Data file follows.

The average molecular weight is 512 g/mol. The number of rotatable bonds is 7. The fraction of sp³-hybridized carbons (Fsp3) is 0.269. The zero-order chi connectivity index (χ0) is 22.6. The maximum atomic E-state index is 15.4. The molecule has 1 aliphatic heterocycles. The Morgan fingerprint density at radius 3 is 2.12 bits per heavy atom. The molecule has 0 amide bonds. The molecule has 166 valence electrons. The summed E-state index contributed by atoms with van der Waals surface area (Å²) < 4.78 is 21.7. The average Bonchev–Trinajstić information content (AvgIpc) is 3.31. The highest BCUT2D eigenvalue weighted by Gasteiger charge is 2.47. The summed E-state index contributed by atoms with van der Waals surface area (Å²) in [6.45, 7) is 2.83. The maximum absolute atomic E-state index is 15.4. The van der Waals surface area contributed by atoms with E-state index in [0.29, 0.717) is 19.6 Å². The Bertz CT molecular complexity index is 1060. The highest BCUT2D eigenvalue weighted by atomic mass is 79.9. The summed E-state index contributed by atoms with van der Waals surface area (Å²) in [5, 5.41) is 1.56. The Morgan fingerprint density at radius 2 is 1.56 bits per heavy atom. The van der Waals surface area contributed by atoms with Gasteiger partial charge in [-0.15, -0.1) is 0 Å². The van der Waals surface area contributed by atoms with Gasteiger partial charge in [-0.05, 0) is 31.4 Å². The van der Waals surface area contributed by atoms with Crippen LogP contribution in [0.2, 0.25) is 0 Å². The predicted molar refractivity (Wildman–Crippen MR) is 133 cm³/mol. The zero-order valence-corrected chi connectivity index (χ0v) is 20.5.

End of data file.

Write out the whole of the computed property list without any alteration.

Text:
The average molecular weight is 512 g/mol. The number of rotatable bonds is 7. The fraction of sp³-hybridized carbons (Fsp3) is 0.269. The zero-order chi connectivity index (χ0) is 22.6. The maximum atomic E-state index is 15.4. The molecule has 1 aliphatic heterocycles. The Morgan fingerprint density at radius 3 is 2.12 bits per heavy atom. The molecule has 0 amide bonds. The molecule has 166 valence electrons. The summed E-state index contributed by atoms with van der Waals surface area (Å²) < 4.78 is 21.7. The average Bonchev–Trinajstić information content (AvgIpc) is 3.31. The highest BCUT2D eigenvalue weighted by Gasteiger charge is 2.47. The summed E-state index contributed by atoms with van der Waals surface area (Å²) in [6.45, 7) is 2.83. The maximum absolute atomic E-state index is 15.4. The van der Waals surface area contributed by atoms with E-state index in [0.29, 0.717) is 19.6 Å². The Bertz CT molecular complexity index is 1060. The highest BCUT2D eigenvalue weighted by atomic mass is 79.9. The summed E-state index contributed by atoms with van der Waals surface area (Å²) in [5, 5.41) is 1.56. The Morgan fingerprint density at radius 2 is 1.56 bits per heavy atom. The van der Waals surface area contributed by atoms with Gasteiger partial charge in [-0.15, -0.1) is 0 Å². The van der Waals surface area contributed by atoms with Gasteiger partial charge in [-0.05, 0) is 31.4 Å². The van der Waals surface area contributed by atoms with Crippen LogP contribution in [0.2, 0.25) is 0 Å². The predicted molar refractivity (Wildman–Crippen MR) is 133 cm³/mol. The zero-order valence-corrected chi connectivity index (χ0v) is 20.5.